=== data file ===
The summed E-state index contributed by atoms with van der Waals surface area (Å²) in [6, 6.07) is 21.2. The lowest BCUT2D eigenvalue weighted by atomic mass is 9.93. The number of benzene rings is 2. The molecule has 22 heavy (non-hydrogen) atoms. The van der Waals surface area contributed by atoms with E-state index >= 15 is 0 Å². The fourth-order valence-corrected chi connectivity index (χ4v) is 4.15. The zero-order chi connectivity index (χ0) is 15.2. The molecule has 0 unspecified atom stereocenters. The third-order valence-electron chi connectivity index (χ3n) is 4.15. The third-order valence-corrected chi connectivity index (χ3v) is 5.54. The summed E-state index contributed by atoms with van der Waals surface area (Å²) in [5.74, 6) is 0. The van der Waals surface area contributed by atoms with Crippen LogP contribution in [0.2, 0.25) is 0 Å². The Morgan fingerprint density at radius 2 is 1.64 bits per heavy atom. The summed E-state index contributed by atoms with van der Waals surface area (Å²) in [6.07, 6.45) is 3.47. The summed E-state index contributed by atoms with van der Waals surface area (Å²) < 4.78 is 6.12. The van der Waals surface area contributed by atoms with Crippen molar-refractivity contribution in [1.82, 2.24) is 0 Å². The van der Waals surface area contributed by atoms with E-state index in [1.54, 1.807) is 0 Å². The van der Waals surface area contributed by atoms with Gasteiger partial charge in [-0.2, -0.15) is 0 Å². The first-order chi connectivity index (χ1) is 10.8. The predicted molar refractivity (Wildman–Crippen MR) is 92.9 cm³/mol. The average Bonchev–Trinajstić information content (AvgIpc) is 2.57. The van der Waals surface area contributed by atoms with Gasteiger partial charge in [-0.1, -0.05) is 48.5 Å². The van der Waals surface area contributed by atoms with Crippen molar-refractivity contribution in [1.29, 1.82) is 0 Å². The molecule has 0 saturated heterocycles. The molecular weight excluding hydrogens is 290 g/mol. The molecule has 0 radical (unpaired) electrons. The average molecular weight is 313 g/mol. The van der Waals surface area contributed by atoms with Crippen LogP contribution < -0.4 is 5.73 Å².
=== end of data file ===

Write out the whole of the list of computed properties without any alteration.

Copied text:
The summed E-state index contributed by atoms with van der Waals surface area (Å²) in [6, 6.07) is 21.2. The lowest BCUT2D eigenvalue weighted by atomic mass is 9.93. The number of benzene rings is 2. The molecule has 22 heavy (non-hydrogen) atoms. The van der Waals surface area contributed by atoms with E-state index >= 15 is 0 Å². The fourth-order valence-corrected chi connectivity index (χ4v) is 4.15. The zero-order chi connectivity index (χ0) is 15.2. The molecule has 0 unspecified atom stereocenters. The third-order valence-electron chi connectivity index (χ3n) is 4.15. The third-order valence-corrected chi connectivity index (χ3v) is 5.54. The summed E-state index contributed by atoms with van der Waals surface area (Å²) in [5.74, 6) is 0. The van der Waals surface area contributed by atoms with Crippen LogP contribution in [0.2, 0.25) is 0 Å². The Morgan fingerprint density at radius 2 is 1.64 bits per heavy atom. The summed E-state index contributed by atoms with van der Waals surface area (Å²) in [6.07, 6.45) is 3.47. The summed E-state index contributed by atoms with van der Waals surface area (Å²) < 4.78 is 6.12. The van der Waals surface area contributed by atoms with Crippen molar-refractivity contribution in [1.82, 2.24) is 0 Å². The van der Waals surface area contributed by atoms with E-state index in [1.54, 1.807) is 0 Å². The van der Waals surface area contributed by atoms with Gasteiger partial charge in [-0.2, -0.15) is 0 Å². The first-order chi connectivity index (χ1) is 10.8. The predicted molar refractivity (Wildman–Crippen MR) is 92.9 cm³/mol. The average Bonchev–Trinajstić information content (AvgIpc) is 2.57. The van der Waals surface area contributed by atoms with Gasteiger partial charge in [-0.1, -0.05) is 48.5 Å². The van der Waals surface area contributed by atoms with Crippen molar-refractivity contribution in [1.29, 1.82) is 0 Å². The molecule has 0 saturated heterocycles. The molecular weight excluding hydrogens is 290 g/mol. The molecule has 0 radical (unpaired) electrons. The average molecular weight is 313 g/mol. The van der Waals surface area contributed by atoms with Crippen LogP contribution < -0.4 is 5.73 Å².